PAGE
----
Chinese ghost scam preying on the superstitious
by Mike Weaver
November 20, 2012
A belief in ghosts or spirits is common and mostly harmless, mostly. An interesting article regarding a Chinese ghost scam occurring in San Francisco showed up in my inbox the other day. The scam, and a partial resolution, illustrates the need for public education.
The article, by Erin Sherbert at SF Weekly, tells of three Chinese women stealing jewelry and other items of value from superstitious members of the local Chinese community. The con artists work as a team to convince the mark that she had been cursed and had a ghost attached to her. The only remedy for this curse was an involved purification ritual, which, of course, must also be done on all the victim's valuables. The mark brings her valuables to a complicit herbal doctor for purification. The valuables are placed into a bag for the ritual.
The suspects finally gave the woman back the bag, but told her not to look inside just yet, otherwise she would ruin the purifying ritual. What's more, the woman told her if she did talk to anyone about it, the ghost would attach to that other person.We all know that con jobs happen, marks get scammed, people get defrauded and stolen from all the time with a variety of lies and trickery. This scam is particularly annoying given that it is built upon the credulity of believers with an easy, and unverifiable fix. The scammers might have been better served, at least legally, by charging for the purification service rather than outright stealing the valuables.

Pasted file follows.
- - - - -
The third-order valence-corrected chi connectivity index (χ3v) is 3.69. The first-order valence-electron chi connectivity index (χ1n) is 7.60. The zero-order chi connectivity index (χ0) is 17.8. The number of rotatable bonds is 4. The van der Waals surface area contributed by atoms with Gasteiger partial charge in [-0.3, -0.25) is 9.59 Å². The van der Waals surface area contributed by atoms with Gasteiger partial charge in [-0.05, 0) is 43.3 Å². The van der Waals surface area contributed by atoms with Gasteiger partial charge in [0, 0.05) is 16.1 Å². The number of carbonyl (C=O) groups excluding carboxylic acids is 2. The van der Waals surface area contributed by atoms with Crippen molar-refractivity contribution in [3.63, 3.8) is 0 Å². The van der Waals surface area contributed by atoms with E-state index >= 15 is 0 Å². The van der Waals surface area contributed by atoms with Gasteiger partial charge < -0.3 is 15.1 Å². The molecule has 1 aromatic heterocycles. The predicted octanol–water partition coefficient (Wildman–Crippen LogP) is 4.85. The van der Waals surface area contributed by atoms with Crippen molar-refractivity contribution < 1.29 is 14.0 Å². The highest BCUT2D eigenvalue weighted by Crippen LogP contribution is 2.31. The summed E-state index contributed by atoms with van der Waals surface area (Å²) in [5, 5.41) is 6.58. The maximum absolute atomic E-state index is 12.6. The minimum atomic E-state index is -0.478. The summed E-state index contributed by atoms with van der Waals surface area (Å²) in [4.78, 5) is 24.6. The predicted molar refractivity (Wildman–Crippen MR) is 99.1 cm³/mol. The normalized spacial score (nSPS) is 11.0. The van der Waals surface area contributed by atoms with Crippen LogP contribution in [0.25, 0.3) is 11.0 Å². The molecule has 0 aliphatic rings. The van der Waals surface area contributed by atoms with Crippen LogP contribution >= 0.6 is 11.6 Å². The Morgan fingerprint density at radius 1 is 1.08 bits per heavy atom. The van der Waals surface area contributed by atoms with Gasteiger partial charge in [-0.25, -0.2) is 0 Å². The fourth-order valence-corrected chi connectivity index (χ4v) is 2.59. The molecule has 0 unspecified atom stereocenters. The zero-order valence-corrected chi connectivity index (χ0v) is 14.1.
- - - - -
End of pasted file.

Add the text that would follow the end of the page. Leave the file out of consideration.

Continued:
As an amusing follow-up, a would-be victim, pre-warned by the SF police, wised up to the scam in time to notify the proper authorities who busted a ring of these scammers.
While in route to her house, the victim recalled having just heard a warning on the news about this kind of scam. So instead of going home, the victim went to Ingleside Police Station and reported the scam.The police made several arrests and court proceedings are in progress.
It is encouraging to see that public education can make a difference in the community. The potential victim protected herself and helped to get these criminals off of the street as a direct result of a public education campaign by the police. It would have been even more satisfying if she had, instead, been a bit more skeptical about being cursed or haunted by ghosts/spirits, but I find hope where I can. The educational efforts that all of us make as skeptics and lovers of science and reason do make a difference.
by Mike Weaver
@Skeptoid Media, a 501(c)(3) nonprofit